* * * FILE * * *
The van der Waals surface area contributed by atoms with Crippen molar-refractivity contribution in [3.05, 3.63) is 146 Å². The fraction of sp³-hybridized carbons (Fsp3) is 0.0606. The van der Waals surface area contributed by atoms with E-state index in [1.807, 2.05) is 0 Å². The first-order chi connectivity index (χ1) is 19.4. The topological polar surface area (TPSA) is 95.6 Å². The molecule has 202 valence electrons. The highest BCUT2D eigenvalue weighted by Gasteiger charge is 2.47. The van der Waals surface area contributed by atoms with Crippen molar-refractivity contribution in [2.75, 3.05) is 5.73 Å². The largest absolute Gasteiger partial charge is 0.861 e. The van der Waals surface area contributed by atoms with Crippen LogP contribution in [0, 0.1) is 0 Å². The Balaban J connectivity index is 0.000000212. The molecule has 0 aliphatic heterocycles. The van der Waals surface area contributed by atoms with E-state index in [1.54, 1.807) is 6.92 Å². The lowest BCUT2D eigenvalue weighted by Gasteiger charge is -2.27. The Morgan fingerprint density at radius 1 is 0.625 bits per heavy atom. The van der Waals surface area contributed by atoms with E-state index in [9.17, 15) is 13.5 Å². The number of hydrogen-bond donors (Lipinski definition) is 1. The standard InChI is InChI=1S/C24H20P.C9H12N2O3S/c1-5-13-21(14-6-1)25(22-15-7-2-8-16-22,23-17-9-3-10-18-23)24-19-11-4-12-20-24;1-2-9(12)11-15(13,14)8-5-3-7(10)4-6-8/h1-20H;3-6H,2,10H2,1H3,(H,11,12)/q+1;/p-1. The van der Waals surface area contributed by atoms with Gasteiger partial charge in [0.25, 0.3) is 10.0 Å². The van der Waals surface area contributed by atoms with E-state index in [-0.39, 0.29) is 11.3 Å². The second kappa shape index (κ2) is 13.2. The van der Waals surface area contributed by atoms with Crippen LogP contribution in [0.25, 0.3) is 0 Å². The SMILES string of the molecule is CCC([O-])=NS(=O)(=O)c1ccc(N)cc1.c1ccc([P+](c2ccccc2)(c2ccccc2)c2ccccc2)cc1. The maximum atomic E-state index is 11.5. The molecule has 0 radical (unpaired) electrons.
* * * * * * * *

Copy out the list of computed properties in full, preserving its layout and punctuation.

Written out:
The van der Waals surface area contributed by atoms with Crippen molar-refractivity contribution in [3.05, 3.63) is 146 Å². The fraction of sp³-hybridized carbons (Fsp3) is 0.0606. The van der Waals surface area contributed by atoms with E-state index in [1.807, 2.05) is 0 Å². The first-order chi connectivity index (χ1) is 19.4. The topological polar surface area (TPSA) is 95.6 Å². The molecule has 202 valence electrons. The highest BCUT2D eigenvalue weighted by Gasteiger charge is 2.47. The van der Waals surface area contributed by atoms with Crippen molar-refractivity contribution in [2.75, 3.05) is 5.73 Å². The largest absolute Gasteiger partial charge is 0.861 e. The van der Waals surface area contributed by atoms with Crippen LogP contribution in [0, 0.1) is 0 Å². The Balaban J connectivity index is 0.000000212. The molecule has 0 aliphatic heterocycles. The van der Waals surface area contributed by atoms with E-state index in [1.54, 1.807) is 6.92 Å². The lowest BCUT2D eigenvalue weighted by Gasteiger charge is -2.27. The Morgan fingerprint density at radius 1 is 0.625 bits per heavy atom. The van der Waals surface area contributed by atoms with E-state index in [9.17, 15) is 13.5 Å². The number of hydrogen-bond donors (Lipinski definition) is 1. The standard InChI is InChI=1S/C24H20P.C9H12N2O3S/c1-5-13-21(14-6-1)25(22-15-7-2-8-16-22,23-17-9-3-10-18-23)24-19-11-4-12-20-24;1-2-9(12)11-15(13,14)8-5-3-7(10)4-6-8/h1-20H;3-6H,2,10H2,1H3,(H,11,12)/q+1;/p-1. The van der Waals surface area contributed by atoms with Gasteiger partial charge in [0.25, 0.3) is 10.0 Å². The van der Waals surface area contributed by atoms with E-state index in [-0.39, 0.29) is 11.3 Å². The second kappa shape index (κ2) is 13.2. The van der Waals surface area contributed by atoms with Crippen LogP contribution in [0.25, 0.3) is 0 Å². The SMILES string of the molecule is CCC([O-])=NS(=O)(=O)c1ccc(N)cc1.c1ccc([P+](c2ccccc2)(c2ccccc2)c2ccccc2)cc1. The maximum atomic E-state index is 11.5. The molecule has 0 radical (unpaired) electrons.